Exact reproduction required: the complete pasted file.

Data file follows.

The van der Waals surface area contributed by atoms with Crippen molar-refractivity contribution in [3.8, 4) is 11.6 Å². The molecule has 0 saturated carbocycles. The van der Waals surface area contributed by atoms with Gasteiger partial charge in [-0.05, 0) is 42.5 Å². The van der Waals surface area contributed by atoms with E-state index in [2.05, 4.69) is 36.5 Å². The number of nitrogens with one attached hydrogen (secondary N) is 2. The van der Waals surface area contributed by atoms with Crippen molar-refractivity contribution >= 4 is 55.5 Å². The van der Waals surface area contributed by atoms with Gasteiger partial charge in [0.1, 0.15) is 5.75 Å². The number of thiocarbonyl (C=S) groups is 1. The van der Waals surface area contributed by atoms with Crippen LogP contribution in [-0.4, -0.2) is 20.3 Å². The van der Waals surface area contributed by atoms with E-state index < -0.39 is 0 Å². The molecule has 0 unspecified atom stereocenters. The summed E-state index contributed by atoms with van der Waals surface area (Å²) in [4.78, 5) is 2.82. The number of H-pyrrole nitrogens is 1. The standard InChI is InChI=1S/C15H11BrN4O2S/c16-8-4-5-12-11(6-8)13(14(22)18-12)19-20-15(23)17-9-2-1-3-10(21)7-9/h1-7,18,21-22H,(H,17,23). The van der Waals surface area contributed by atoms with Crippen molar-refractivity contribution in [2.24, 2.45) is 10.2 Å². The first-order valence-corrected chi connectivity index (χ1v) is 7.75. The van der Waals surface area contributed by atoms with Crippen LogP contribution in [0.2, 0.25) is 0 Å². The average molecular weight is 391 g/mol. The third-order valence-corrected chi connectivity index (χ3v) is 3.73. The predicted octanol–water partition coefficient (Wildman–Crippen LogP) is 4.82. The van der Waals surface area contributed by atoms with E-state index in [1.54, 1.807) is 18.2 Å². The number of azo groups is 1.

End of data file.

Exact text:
The van der Waals surface area contributed by atoms with Crippen molar-refractivity contribution in [3.8, 4) is 11.6 Å². The molecule has 0 saturated carbocycles. The van der Waals surface area contributed by atoms with Gasteiger partial charge in [-0.05, 0) is 42.5 Å². The van der Waals surface area contributed by atoms with E-state index in [2.05, 4.69) is 36.5 Å². The number of nitrogens with one attached hydrogen (secondary N) is 2. The van der Waals surface area contributed by atoms with Crippen molar-refractivity contribution >= 4 is 55.5 Å². The van der Waals surface area contributed by atoms with Gasteiger partial charge in [0.1, 0.15) is 5.75 Å². The number of thiocarbonyl (C=S) groups is 1. The van der Waals surface area contributed by atoms with Crippen LogP contribution in [-0.4, -0.2) is 20.3 Å². The van der Waals surface area contributed by atoms with E-state index < -0.39 is 0 Å². The molecule has 0 unspecified atom stereocenters. The summed E-state index contributed by atoms with van der Waals surface area (Å²) in [4.78, 5) is 2.82. The number of H-pyrrole nitrogens is 1. The standard InChI is InChI=1S/C15H11BrN4O2S/c16-8-4-5-12-11(6-8)13(14(22)18-12)19-20-15(23)17-9-2-1-3-10(21)7-9/h1-7,18,21-22H,(H,17,23). The van der Waals surface area contributed by atoms with Crippen molar-refractivity contribution in [2.24, 2.45) is 10.2 Å². The first-order valence-corrected chi connectivity index (χ1v) is 7.75. The van der Waals surface area contributed by atoms with Crippen LogP contribution in [0.2, 0.25) is 0 Å². The average molecular weight is 391 g/mol. The third-order valence-corrected chi connectivity index (χ3v) is 3.73. The predicted octanol–water partition coefficient (Wildman–Crippen LogP) is 4.82. The van der Waals surface area contributed by atoms with E-state index in [1.54, 1.807) is 18.2 Å². The number of azo groups is 1.